- The terms of the Repo should be clearly stated, including the Repurchase Price, the date of repurchase, and any penalties for late or non-repurchase
- The contract should clearly state the rights and obligations of both parties, including the rights and obligations of the Seller with respect to the securities being sold and the rights and obligations of the Buyer with respect to the repurchase of the securities
- The contract should include a description of the securities being sold, including any warranties or guarantees, and should specify the condition of the securities at the time of sale and at the time of repurchase
- The contract should comply with the local laws and regulations of the country where the contract is being executed, as there may be some additional local law nuances. Some examples of local laws and regulations that need to be kept in mind are:
- The local securities laws, tax laws, and laws related to the ownership and transfer of assets which may have an impact on the Repo
- The applicable central bank regulations, as these may vary across different jurisdictions with respect to rules and regulations related to Islamic finance and Repos as a murabaha contracts specifically and
- The requirement to comply with any applicable accounting standards, for example, the accounting standards set by the Accounting and Auditing Organization for Islamic Financial Institutions
- If the parties to the contract elect to appoint an agent to perform the murabaha trades on their behalves, this must be clearly stated in the contract and, if an MCMA is used, the parties may elect to enter into a separate IIFM Master Agency Agreement to complement the MCMA with respect to such agency services
- The contract should be written in clear, easily understandable language, and should be reviewed and approved by legal counsel before being executed
- The contract should clearly state who is responsible for any risk or loss associated with the securities being sold, particularly in case of default. For example, in the MCMA, on the occurrence of an event of default with respect to the Buyer, the Seller may deliver an acceleration notice (Acceleration Notice) to the Buyer declaring all or any part of the deferred Purchase Price and any other outstanding amounts to be immediately payable to it or payable on demand. The Seller following the delivery of the Acceleration Notice may then exercise its rights of enforcement in respect of the collateral without notice to the Buyer, including selling all or any of the collateral with any excess proceeds to be payable to the Buyer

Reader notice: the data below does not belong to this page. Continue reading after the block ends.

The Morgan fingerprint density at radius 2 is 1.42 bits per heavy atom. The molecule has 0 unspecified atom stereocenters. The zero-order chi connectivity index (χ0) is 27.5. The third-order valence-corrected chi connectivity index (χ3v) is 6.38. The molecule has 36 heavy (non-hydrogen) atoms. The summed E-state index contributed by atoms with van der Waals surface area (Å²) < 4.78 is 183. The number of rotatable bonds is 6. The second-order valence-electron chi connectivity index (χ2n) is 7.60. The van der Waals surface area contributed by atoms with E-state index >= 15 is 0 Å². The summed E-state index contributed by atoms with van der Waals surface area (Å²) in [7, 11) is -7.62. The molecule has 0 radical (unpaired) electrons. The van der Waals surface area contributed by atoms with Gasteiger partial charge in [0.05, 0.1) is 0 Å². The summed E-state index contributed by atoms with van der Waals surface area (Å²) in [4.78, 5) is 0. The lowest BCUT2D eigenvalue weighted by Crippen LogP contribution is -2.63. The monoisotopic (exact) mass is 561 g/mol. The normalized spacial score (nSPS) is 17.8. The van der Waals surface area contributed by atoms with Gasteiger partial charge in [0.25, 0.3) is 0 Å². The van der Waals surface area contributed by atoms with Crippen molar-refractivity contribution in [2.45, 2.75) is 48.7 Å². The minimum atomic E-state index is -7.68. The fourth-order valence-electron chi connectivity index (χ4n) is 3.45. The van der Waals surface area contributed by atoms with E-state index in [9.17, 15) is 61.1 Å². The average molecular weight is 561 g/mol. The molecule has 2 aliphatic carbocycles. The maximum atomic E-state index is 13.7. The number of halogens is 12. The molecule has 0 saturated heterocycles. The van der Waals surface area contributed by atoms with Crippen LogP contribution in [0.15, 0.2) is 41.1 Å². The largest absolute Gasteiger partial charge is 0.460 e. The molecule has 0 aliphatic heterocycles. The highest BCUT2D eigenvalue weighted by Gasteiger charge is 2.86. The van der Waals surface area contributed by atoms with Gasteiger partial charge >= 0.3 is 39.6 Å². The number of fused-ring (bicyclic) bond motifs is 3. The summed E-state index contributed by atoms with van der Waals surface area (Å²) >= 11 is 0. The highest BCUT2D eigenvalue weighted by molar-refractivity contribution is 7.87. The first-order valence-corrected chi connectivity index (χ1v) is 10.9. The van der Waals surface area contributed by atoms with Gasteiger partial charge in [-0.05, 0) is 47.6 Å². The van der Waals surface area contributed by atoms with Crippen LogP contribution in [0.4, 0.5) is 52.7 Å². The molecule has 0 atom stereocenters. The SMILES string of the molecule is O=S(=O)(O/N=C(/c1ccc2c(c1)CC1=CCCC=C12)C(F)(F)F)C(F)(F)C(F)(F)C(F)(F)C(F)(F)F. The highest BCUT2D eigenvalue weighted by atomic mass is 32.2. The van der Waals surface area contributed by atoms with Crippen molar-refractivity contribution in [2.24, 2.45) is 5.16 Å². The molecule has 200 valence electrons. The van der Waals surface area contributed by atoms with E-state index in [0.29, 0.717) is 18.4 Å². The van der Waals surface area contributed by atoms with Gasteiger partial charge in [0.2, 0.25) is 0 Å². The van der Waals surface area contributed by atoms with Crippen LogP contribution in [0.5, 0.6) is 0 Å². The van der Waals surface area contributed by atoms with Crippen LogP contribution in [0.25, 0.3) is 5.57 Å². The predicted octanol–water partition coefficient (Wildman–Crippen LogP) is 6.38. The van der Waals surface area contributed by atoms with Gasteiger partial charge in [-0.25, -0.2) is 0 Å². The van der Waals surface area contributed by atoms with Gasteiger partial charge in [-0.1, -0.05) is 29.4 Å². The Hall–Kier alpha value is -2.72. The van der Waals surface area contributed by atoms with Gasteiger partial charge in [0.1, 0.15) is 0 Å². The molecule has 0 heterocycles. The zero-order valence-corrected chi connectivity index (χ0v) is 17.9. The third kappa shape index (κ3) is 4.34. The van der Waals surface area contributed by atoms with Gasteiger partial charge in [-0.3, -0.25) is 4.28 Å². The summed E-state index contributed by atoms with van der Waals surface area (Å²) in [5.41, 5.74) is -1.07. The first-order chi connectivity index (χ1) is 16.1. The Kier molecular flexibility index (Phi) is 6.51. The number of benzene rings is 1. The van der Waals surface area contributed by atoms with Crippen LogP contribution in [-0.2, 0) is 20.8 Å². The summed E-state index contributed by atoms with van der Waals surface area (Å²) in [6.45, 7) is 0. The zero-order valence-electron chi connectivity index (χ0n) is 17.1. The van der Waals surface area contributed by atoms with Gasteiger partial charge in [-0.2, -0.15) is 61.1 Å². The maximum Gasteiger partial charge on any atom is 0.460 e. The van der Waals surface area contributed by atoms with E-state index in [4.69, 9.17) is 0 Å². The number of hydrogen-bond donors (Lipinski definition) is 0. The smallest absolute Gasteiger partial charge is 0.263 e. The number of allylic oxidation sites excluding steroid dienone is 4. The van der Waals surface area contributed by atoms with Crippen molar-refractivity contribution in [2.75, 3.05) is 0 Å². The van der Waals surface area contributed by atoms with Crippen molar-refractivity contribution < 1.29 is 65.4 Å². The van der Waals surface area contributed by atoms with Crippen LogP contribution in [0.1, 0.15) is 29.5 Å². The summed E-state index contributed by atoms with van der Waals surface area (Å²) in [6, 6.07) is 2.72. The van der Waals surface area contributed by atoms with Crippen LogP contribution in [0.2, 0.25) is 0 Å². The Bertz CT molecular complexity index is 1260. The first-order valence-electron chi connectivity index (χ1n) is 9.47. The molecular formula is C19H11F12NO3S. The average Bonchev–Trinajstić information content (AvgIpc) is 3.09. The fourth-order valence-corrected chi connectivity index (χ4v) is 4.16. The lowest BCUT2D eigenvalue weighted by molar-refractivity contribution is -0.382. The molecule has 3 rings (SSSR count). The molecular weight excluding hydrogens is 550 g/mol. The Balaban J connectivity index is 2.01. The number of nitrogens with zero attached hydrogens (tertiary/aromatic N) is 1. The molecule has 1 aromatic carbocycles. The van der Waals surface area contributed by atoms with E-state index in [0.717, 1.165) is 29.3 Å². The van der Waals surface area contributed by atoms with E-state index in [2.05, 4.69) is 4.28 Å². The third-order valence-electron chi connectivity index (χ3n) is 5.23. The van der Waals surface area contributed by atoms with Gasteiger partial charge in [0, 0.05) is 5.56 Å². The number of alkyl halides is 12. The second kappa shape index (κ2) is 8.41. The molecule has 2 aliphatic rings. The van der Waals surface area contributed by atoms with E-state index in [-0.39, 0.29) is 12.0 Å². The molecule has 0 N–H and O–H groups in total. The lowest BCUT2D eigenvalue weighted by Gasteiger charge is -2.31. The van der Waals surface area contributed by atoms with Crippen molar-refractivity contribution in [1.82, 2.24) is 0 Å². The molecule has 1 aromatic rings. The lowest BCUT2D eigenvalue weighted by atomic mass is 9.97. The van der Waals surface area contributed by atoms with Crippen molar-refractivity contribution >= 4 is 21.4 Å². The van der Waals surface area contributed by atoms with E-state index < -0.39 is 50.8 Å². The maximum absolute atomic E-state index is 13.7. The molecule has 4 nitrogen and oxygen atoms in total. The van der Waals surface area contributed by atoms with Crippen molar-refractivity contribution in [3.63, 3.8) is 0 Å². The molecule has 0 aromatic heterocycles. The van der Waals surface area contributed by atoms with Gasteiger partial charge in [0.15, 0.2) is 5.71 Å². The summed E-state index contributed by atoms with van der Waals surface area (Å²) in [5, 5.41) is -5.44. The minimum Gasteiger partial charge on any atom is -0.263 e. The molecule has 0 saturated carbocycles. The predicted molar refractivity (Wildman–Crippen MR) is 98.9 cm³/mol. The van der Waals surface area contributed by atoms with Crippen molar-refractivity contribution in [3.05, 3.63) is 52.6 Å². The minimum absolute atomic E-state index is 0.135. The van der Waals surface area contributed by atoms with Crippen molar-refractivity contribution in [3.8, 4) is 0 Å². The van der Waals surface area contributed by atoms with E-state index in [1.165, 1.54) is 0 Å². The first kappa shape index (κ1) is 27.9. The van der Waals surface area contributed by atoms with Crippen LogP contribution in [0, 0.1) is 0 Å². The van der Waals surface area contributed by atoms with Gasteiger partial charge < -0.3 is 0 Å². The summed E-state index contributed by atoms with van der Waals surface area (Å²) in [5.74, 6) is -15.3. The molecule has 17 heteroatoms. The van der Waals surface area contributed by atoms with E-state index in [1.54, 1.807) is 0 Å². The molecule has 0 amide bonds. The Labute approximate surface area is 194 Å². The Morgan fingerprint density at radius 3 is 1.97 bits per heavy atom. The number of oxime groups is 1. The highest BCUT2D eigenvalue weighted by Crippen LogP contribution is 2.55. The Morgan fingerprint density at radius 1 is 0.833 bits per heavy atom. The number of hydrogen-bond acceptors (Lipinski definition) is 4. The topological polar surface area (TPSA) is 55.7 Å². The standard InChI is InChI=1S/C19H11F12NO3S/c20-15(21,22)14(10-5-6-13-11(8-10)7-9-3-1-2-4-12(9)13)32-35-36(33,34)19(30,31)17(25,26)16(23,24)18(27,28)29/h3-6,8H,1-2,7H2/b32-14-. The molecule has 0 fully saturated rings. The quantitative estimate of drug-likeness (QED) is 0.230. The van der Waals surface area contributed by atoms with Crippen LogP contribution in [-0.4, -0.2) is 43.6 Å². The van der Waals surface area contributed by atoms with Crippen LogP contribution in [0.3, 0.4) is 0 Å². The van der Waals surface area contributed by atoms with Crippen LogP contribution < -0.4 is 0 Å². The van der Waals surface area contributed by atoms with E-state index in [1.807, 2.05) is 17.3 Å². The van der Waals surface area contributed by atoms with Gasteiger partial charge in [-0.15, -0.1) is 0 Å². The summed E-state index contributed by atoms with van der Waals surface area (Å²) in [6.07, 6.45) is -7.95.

- The contract should clearly state who will be responsible for collateral management (i.e., one of the parties to the contract or an independent third-party may act as the custodian)
- The contract should include a provision for dispute resolution in case of any disagreement. In this regard, it should be noted that arbitration is a preferred form of dispute resolution, particularly in international Shari'ah-compliant transactions, as it is relatively easier to enforce an arbitral award in reliance on the Convention on the Recognition and Enforcement of Foreign Arbitral Awards (New York Convention)
- Following the finding of the court in the case of The Investment Dar Company v Blom Developments Bank12 certain key representations should be included in the contract such as representation on:
- The underlying assets: The parties should clearly state the type and value of the underlying assets being used as collateral
- The ownership of the assets: The parties should provide a representation on the ownership of the assets and the absence of any prior liens or encumbrances on the assets
- The legal and Shari'ah compliance of the contract: The parties should represent that the transaction is legally valid and in compliance with Shari'ah principles
- The use of proceeds: The parties should represent that the proceeds of the transaction will be used only for permissible purposes under Shari'ah law and
- The absence of speculative intent: The parties should represent that the transaction is not entered into with speculative intent, but rather with the intention of generating a profit based on the underlying assets
1 The main distinction between a repurchase transaction and a buy/sell back transaction relates to the payment of income in respect of the underlying security. In the case of a repurchase transaction there is immediate payment of any income whereas in a buy/sell back transaction the repurchase price to be paid on the repurchase date is reduced by the amount of the income payment plus interest
2 European Repo Market Survey (Number 43 – Conducted June 2022) – International Capital Market Association (October 2022)
3 US Repo Statistics - SIFMA - US Repo Statistics - SIFMA
5 What is the GMRA? » ICMA (icmagroup.org)
6 Dar, H. A. (2008). Islamic Financial Services: An Overview of the Global Market. John Wiley & Sons
7 Master Collateralized Murabaha Agreement (MCMA) – International Islamic Financial Market
8 This is a sales contract where the seller declares the cost of the item and the profit margin added to it. The buyer agrees to purchase the item at the marked up price. The buyer and the seller agree on the cost of the item and the profit margin, and the buyer then pays the marked-up price in instalments
9 Master Collateralized Murabahah Agreement Operational Guidance Memorandum
10 Master Collateralized Murabahah Agreement
11 Liquidity Stress Highlights Importance of Effective Sharia-Compliant Repo Market
12 S.A.L  All ER (D) 145